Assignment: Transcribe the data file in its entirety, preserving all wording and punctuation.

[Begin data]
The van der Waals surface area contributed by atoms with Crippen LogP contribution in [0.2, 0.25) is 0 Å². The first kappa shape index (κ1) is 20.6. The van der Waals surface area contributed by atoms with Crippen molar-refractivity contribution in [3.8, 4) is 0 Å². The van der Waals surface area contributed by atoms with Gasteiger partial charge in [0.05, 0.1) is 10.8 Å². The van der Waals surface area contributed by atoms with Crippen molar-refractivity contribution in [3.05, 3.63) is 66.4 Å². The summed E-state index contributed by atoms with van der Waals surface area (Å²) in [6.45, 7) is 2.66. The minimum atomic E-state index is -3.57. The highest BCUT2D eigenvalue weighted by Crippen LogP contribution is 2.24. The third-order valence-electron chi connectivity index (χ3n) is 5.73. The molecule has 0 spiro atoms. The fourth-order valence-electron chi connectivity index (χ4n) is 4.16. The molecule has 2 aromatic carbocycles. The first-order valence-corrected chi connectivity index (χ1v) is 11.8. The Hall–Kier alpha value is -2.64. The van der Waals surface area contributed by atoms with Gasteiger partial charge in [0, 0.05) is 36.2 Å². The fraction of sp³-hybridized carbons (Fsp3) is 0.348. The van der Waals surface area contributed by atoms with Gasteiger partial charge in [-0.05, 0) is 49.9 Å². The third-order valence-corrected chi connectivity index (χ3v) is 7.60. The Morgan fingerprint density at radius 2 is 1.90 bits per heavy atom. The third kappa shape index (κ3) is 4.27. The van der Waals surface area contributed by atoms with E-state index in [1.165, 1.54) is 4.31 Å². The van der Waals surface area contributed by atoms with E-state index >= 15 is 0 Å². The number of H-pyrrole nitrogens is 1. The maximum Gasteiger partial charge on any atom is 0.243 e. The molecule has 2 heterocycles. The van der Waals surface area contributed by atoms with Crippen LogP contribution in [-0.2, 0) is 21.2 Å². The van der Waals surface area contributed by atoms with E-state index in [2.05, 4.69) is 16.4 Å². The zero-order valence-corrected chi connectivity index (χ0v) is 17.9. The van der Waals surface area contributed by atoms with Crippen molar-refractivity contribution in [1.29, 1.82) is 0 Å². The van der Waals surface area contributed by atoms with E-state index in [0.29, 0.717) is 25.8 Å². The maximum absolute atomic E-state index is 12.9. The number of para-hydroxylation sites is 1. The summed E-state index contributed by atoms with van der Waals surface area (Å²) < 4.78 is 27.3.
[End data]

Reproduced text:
The van der Waals surface area contributed by atoms with Crippen LogP contribution in [0.2, 0.25) is 0 Å². The first kappa shape index (κ1) is 20.6. The van der Waals surface area contributed by atoms with Crippen molar-refractivity contribution in [3.8, 4) is 0 Å². The van der Waals surface area contributed by atoms with Gasteiger partial charge in [0.05, 0.1) is 10.8 Å². The van der Waals surface area contributed by atoms with Crippen molar-refractivity contribution in [3.05, 3.63) is 66.4 Å². The summed E-state index contributed by atoms with van der Waals surface area (Å²) in [6.45, 7) is 2.66. The minimum atomic E-state index is -3.57. The highest BCUT2D eigenvalue weighted by Crippen LogP contribution is 2.24. The third-order valence-electron chi connectivity index (χ3n) is 5.73. The molecule has 0 spiro atoms. The fourth-order valence-electron chi connectivity index (χ4n) is 4.16. The molecule has 2 aromatic carbocycles. The first-order valence-corrected chi connectivity index (χ1v) is 11.8. The Hall–Kier alpha value is -2.64. The van der Waals surface area contributed by atoms with Gasteiger partial charge in [0, 0.05) is 36.2 Å². The fraction of sp³-hybridized carbons (Fsp3) is 0.348. The van der Waals surface area contributed by atoms with Gasteiger partial charge in [-0.05, 0) is 49.9 Å². The third-order valence-corrected chi connectivity index (χ3v) is 7.60. The Morgan fingerprint density at radius 2 is 1.90 bits per heavy atom. The third kappa shape index (κ3) is 4.27. The van der Waals surface area contributed by atoms with E-state index in [1.165, 1.54) is 4.31 Å². The van der Waals surface area contributed by atoms with E-state index >= 15 is 0 Å². The number of H-pyrrole nitrogens is 1. The maximum Gasteiger partial charge on any atom is 0.243 e. The molecule has 2 heterocycles. The van der Waals surface area contributed by atoms with Crippen LogP contribution in [-0.2, 0) is 21.2 Å². The van der Waals surface area contributed by atoms with E-state index in [2.05, 4.69) is 16.4 Å². The zero-order valence-corrected chi connectivity index (χ0v) is 17.9. The van der Waals surface area contributed by atoms with Crippen molar-refractivity contribution in [1.29, 1.82) is 0 Å². The van der Waals surface area contributed by atoms with E-state index in [0.29, 0.717) is 25.8 Å². The maximum absolute atomic E-state index is 12.9. The number of para-hydroxylation sites is 1. The summed E-state index contributed by atoms with van der Waals surface area (Å²) < 4.78 is 27.3.